Luke 2:25c-29
Coincidences Are Not Coincidental
Prepared by Dr. John E. Marshall

Luke 2:25c-27a (Holman) . . .and the Holy Spirit was on him. It had
been revealed to him by the Holy Spirit that he would not
see death before he saw the Lord’s Messiah. Guided by the
Spirit, he entered the temple complex.

Note the recurring theme. Simeon yielded to the Holy Spirit. By long submitting to the Spirit in ordinary days, Simeon was ready when his special day came. Don’t live on spiritual adrenalin, obsessing for the extraordinary, and craving for huge, astonishing events to happen. Serve God everyday in the ho-hum humdrum. Then if the extraordinary comes, you will be ready.
The Holy Spirit made Simeon Godly (v. 25). Holiness matters most. We cannot be close to God apart from the Holy Spirit constantly inbreathing into us. We cannot effectively follow Jesus apart from the Spirit’s leading.
The Holy Spirit made Simeon a listener (v. 26). By walking close to the Lord, Simeon had received a secret message from Heaven. He had long known he would never have to worry about dying unexpectedly.
The Holy Spirit made Simeon perceptive (v. 27a). He happened to enter the temple at precisely the right second. What we call coincidences often prove to be monumental divine appointments. After preaching at Calvary Baptist in Dexter, Missouri, one Sunday night, I drove immediately to Cape Girardeau because I wanted to go get pizza with friends. I walked in the door of South Side Baptist Church, and for the first time saw Ruth.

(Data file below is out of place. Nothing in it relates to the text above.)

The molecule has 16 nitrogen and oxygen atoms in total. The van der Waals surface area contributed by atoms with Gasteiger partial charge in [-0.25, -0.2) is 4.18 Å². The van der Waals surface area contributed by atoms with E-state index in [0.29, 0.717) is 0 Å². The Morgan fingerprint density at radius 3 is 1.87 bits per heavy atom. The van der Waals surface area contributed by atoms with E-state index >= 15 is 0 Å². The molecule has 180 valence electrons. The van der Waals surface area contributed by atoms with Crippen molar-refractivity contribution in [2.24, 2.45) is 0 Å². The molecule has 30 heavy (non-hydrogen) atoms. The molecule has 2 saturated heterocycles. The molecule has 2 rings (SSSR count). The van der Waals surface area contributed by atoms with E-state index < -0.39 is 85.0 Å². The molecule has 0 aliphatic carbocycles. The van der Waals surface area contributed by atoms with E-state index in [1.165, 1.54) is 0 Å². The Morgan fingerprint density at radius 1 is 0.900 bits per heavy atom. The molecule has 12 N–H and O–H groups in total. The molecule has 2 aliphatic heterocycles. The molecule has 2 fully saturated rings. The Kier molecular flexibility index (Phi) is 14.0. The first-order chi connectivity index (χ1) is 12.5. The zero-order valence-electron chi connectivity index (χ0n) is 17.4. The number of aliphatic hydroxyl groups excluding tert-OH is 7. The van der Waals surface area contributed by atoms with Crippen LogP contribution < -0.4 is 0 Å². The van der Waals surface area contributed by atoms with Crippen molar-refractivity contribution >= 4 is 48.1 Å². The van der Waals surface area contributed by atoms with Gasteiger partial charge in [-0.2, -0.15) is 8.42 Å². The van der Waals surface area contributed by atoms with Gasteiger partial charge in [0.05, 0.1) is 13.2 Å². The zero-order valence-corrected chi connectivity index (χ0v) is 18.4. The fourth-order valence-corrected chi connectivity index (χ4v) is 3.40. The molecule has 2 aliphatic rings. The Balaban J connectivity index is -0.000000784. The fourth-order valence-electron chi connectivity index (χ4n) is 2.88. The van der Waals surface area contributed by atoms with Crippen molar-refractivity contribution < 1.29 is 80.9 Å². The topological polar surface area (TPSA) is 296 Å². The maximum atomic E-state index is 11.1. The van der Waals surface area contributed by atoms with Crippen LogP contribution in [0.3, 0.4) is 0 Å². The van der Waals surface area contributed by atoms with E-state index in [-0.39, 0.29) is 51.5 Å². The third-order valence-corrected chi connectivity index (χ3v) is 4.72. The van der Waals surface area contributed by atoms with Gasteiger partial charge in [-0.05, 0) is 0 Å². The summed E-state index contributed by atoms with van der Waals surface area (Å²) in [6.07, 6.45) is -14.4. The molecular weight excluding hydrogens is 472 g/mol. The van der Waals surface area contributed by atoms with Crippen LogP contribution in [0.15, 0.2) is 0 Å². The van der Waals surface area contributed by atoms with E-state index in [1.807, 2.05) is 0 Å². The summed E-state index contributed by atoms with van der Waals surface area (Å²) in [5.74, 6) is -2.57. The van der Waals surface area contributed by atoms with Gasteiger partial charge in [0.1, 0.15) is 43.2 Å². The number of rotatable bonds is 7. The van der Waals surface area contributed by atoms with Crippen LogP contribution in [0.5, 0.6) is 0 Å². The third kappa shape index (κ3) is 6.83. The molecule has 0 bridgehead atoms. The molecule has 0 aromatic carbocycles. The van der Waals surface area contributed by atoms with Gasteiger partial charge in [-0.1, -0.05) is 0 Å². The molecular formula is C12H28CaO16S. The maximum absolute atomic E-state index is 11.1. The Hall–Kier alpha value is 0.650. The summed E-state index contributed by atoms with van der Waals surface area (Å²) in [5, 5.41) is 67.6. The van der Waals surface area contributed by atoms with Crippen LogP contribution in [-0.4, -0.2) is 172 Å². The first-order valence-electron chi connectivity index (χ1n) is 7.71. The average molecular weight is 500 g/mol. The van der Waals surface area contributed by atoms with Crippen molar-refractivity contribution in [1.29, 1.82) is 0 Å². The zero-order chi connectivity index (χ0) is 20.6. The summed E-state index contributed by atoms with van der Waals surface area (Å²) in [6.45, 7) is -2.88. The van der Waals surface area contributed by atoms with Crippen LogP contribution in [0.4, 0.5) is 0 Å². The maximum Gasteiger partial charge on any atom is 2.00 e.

Unexpected divine appointments are why we need to stay filled with the Spirit always. We never know for sure if we are making huge, life-altering decisions, or if events are about to happen that will change things forever.
The Holy Spirit made Simeon a public worshiper (v. 27a). Simeon reminds us one of the ways the Holy Spirit helps make us Godly, listening, perceptive followers of Jesus is by regularly bringing us to the public gatherings with His people.
My life would have been impoverished had I not attended church regularly. In church I was baptized, surrendered to preach, and married Ruth. The great Gosnell revival of my young preaching years began in church. Do not underestimate the importance of believers gathering together regularly.
Communists often better realize how important church attendance is to Christianity than Christians do. Castro made sure people could succeed in Cuba only by their going through regular Sunday morning training sessions. He knew disrupting the gathering of Christians would disrupt Christianity.
Some people try to justify their poor attendance at church by finding fault with believers and church leaders. Simeon, Anna, and Jesus refused to do this. They went to corporate worship often and regularly, though there had not been a prophet of YHWH in Israel for over 400 years. I fear many of our people have a “What’s in it for me?” fixation. It’s not about you. It’s about God who is honored, and about others, who need to see us doing this.
We believers need to gather. The Father of our American Revelation knew this. When the Continental Congress was fleeing British troops, Sam Adams went to church, even when German was the language spoken in the service. The Holy Spirit leads Christ-followers to the group; even when He sends us to be alone, it is so we can be renewed to return and bless the many.
Irregular church attendance is my biggest fear for the future of my college group attenders. We weekly meet about 24 times a year. I’m grateful for every time they come to our house, but 24 times a year is far short of 52.

Luke 2:27b When the parents brought in the child Jesus to perform
for Him what was customary under the law,. . .